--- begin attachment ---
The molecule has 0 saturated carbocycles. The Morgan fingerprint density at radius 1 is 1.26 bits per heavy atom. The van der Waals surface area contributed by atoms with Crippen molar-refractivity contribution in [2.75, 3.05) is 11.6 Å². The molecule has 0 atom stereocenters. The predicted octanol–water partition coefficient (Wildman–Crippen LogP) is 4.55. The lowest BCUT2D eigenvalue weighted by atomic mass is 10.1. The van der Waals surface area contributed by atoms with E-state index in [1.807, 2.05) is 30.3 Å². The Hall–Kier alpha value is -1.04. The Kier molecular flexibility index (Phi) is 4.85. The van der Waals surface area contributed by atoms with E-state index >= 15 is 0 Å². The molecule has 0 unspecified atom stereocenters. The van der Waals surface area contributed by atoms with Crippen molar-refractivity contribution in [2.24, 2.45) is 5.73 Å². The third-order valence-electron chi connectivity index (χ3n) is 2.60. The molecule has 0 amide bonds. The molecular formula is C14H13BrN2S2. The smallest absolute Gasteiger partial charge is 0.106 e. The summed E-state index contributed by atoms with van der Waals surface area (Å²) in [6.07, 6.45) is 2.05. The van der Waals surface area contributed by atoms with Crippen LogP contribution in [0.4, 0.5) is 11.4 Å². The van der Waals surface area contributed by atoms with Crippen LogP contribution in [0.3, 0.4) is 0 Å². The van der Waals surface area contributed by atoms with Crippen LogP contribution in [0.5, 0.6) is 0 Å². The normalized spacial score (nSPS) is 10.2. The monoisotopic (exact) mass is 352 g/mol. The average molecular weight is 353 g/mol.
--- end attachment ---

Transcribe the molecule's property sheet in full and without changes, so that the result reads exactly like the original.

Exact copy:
The molecule has 0 saturated carbocycles. The Morgan fingerprint density at radius 1 is 1.26 bits per heavy atom. The van der Waals surface area contributed by atoms with Crippen molar-refractivity contribution in [2.75, 3.05) is 11.6 Å². The molecule has 0 atom stereocenters. The predicted octanol–water partition coefficient (Wildman–Crippen LogP) is 4.55. The lowest BCUT2D eigenvalue weighted by atomic mass is 10.1. The van der Waals surface area contributed by atoms with E-state index in [1.807, 2.05) is 30.3 Å². The Hall–Kier alpha value is -1.04. The Kier molecular flexibility index (Phi) is 4.85. The van der Waals surface area contributed by atoms with E-state index >= 15 is 0 Å². The molecule has 0 unspecified atom stereocenters. The van der Waals surface area contributed by atoms with Crippen molar-refractivity contribution in [2.24, 2.45) is 5.73 Å². The third-order valence-electron chi connectivity index (χ3n) is 2.60. The molecule has 0 amide bonds. The molecular formula is C14H13BrN2S2. The smallest absolute Gasteiger partial charge is 0.106 e. The summed E-state index contributed by atoms with van der Waals surface area (Å²) in [6.07, 6.45) is 2.05. The van der Waals surface area contributed by atoms with Crippen LogP contribution in [0.4, 0.5) is 11.4 Å². The van der Waals surface area contributed by atoms with Crippen LogP contribution in [0.3, 0.4) is 0 Å². The van der Waals surface area contributed by atoms with Crippen LogP contribution in [0.5, 0.6) is 0 Å². The normalized spacial score (nSPS) is 10.2. The monoisotopic (exact) mass is 352 g/mol. The average molecular weight is 353 g/mol.